I've been pretty busy--Cleveland Clinic Tuesday (more on that in a minute), all kinds of shopping yesterday (our tax refund came in--time to get the girls a couple of articles of clothing or a pair of shoes, buy a few things for the house, get the kitchen stocked up--go to the dentist, get the brakes tuned up on the van, etc.).  Today we went up the the hospital to visit Mom and to the library.  Meanwhile I've been trying to keep the housework up in between going places.  I've been a bit tired lately--maybe it's just that I'm still recovering from the flu.

The Cleveland Clinic was good--my husband came along to play his ongoing role as the six-foot-two bobble head doll.  I say I'm sick and he nods his head up and down.  While with my autism and lack of 'normal' expression, I don't think I come across as believable, my husband does.  He has credibility.  And I think it helps just to have another person agreeing that I'm sick.  Maybe it even helps that he's male.  Women do get labeled as hypochondriacs more often than men.

So the doctor believed that it's not allergies, and seemed to take me quite seriously.  I had a couple of breathing tests, some subcutaneous tests on my arm, a cat scan, and three vials of blood taken.  I'm even getting tested to see if the pneumonia vaccine I had a few months ago 'took'.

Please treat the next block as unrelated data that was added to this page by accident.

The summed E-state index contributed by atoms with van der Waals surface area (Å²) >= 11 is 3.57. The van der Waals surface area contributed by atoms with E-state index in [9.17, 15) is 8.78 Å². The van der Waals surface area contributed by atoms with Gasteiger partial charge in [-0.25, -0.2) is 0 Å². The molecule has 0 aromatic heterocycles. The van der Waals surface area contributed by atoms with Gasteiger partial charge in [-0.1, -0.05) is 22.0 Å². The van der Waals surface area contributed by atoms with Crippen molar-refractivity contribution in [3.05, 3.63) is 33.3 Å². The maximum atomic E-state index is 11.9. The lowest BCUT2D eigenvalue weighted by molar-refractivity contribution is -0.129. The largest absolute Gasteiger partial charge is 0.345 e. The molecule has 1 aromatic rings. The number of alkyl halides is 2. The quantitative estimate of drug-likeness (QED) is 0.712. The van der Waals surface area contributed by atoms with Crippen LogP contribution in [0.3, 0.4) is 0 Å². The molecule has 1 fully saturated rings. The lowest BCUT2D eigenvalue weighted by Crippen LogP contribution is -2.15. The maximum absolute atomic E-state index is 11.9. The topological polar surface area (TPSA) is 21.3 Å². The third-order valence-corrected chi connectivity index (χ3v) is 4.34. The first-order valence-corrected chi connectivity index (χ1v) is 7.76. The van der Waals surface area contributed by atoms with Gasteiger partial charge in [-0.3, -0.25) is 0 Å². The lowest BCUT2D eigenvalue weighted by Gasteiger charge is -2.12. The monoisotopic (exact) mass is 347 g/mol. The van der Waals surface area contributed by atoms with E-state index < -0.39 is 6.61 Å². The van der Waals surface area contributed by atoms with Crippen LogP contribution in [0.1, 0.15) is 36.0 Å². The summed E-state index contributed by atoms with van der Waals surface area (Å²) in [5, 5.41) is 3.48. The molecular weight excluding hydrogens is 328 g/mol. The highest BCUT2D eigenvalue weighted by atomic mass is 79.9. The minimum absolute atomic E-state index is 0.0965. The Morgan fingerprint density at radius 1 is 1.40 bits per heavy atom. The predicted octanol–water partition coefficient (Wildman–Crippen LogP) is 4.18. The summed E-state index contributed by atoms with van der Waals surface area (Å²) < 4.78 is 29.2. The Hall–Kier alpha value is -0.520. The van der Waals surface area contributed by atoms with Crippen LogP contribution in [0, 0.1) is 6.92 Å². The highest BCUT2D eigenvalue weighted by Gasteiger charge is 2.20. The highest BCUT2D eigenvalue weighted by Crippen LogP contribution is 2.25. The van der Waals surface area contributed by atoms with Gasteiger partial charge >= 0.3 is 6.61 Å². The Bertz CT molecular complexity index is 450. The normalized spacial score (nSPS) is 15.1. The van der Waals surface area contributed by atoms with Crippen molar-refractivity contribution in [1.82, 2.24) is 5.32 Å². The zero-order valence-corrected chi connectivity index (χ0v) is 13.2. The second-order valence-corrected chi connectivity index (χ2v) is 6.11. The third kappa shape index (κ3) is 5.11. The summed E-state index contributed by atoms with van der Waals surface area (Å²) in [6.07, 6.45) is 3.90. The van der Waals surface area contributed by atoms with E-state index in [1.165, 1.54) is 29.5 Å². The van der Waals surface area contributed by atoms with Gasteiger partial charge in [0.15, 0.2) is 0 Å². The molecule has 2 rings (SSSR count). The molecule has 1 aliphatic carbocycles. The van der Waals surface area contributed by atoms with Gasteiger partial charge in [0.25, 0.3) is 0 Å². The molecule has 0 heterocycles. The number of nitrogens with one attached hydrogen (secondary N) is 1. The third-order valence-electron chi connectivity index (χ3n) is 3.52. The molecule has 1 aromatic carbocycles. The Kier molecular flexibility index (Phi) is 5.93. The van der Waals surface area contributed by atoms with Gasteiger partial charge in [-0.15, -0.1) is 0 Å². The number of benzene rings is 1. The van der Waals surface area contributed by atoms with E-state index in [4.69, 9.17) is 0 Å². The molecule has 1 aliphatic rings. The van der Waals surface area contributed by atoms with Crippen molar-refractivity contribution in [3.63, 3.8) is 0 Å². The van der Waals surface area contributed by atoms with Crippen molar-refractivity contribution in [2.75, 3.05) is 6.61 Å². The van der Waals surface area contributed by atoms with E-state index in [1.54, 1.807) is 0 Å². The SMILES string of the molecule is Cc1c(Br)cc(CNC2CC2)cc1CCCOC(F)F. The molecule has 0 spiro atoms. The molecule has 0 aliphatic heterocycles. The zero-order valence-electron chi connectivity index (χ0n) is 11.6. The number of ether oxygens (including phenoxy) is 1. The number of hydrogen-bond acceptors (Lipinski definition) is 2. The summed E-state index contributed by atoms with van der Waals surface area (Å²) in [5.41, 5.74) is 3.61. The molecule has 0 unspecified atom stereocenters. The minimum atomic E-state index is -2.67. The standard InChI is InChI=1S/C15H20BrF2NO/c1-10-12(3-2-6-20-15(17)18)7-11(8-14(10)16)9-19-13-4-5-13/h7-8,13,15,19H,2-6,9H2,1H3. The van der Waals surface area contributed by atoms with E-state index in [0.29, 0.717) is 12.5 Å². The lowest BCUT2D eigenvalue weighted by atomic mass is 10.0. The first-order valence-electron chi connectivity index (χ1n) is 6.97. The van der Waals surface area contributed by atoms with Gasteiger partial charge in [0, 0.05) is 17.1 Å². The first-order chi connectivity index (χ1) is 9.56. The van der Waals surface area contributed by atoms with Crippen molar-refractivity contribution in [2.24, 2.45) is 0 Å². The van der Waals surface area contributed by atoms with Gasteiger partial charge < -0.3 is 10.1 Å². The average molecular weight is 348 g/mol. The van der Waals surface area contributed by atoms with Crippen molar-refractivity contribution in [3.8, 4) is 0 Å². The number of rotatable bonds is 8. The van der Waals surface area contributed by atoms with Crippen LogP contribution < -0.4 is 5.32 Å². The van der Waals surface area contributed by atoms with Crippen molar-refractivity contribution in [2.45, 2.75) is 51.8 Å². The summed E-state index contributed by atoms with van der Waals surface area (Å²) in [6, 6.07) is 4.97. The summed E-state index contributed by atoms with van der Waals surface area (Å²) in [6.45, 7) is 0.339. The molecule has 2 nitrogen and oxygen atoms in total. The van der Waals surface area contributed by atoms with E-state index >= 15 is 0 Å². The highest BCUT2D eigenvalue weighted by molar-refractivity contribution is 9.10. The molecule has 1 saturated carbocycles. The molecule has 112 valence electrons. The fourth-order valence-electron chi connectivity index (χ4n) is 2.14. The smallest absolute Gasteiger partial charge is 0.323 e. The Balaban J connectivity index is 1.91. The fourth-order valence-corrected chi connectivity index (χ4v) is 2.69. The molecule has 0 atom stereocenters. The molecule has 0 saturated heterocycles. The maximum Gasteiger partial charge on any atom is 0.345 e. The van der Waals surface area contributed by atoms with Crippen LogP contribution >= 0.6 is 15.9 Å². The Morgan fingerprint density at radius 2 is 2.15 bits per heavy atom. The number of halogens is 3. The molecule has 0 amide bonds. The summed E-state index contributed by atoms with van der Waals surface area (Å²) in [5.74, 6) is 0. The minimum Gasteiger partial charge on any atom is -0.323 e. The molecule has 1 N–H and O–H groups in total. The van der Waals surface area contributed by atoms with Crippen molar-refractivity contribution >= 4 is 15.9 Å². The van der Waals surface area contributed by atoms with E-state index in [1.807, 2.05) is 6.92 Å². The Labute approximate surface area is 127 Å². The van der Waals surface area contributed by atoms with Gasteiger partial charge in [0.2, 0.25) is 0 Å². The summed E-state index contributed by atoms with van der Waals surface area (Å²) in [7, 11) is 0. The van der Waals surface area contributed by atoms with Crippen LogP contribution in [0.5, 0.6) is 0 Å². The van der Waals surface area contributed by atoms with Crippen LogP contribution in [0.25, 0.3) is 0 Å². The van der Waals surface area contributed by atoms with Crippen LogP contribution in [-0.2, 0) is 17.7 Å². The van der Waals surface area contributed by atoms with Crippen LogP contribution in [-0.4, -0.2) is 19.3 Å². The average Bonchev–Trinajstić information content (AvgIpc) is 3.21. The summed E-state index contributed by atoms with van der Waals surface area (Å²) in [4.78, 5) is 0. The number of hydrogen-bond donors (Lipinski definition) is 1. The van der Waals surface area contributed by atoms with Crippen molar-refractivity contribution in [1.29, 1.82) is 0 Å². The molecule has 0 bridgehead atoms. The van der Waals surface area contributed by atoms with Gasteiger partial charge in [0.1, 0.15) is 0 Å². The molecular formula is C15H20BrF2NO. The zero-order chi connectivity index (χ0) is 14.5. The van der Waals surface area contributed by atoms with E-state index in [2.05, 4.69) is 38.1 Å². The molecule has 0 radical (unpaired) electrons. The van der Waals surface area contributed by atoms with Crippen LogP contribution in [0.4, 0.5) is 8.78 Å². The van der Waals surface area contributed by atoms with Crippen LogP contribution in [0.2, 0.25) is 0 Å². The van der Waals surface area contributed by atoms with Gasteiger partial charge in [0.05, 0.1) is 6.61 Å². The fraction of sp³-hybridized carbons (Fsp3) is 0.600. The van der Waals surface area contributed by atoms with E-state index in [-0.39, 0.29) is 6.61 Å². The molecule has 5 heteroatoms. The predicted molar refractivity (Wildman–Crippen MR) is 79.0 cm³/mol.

I almost laughed out loud when the doctor turned to me and informed me, "Your asthma is poorly controlled."  I managed to get by with a, "Yes, I know."  But he really seemed like a good guy.  And he knows more about what's wrong with me than I do--a pleasant change of pace for me.  He had a definite reaction to my former specialist having said I was all better.  Most doctors don't even know how ridiculous that statement was.  But this doctor did say that he can basically 'cure' me, or at least bring the symptoms under control.  I'm sorry, but I've heard it before.  With each doctor.  He gave me a new inhaler.  It's this year's new inhaler, so I haven't tried it yet.  But maybe I can at least get an accurate diagnosis, and maybe, just maybe, I can get at least a little bit better control of the asthma.  As for the immune deficiency, I don't think Tricare even covers the IVIG treatments.  That is, if what I have is CVID and not Selective IgA, or something else entirely, or nothing at all.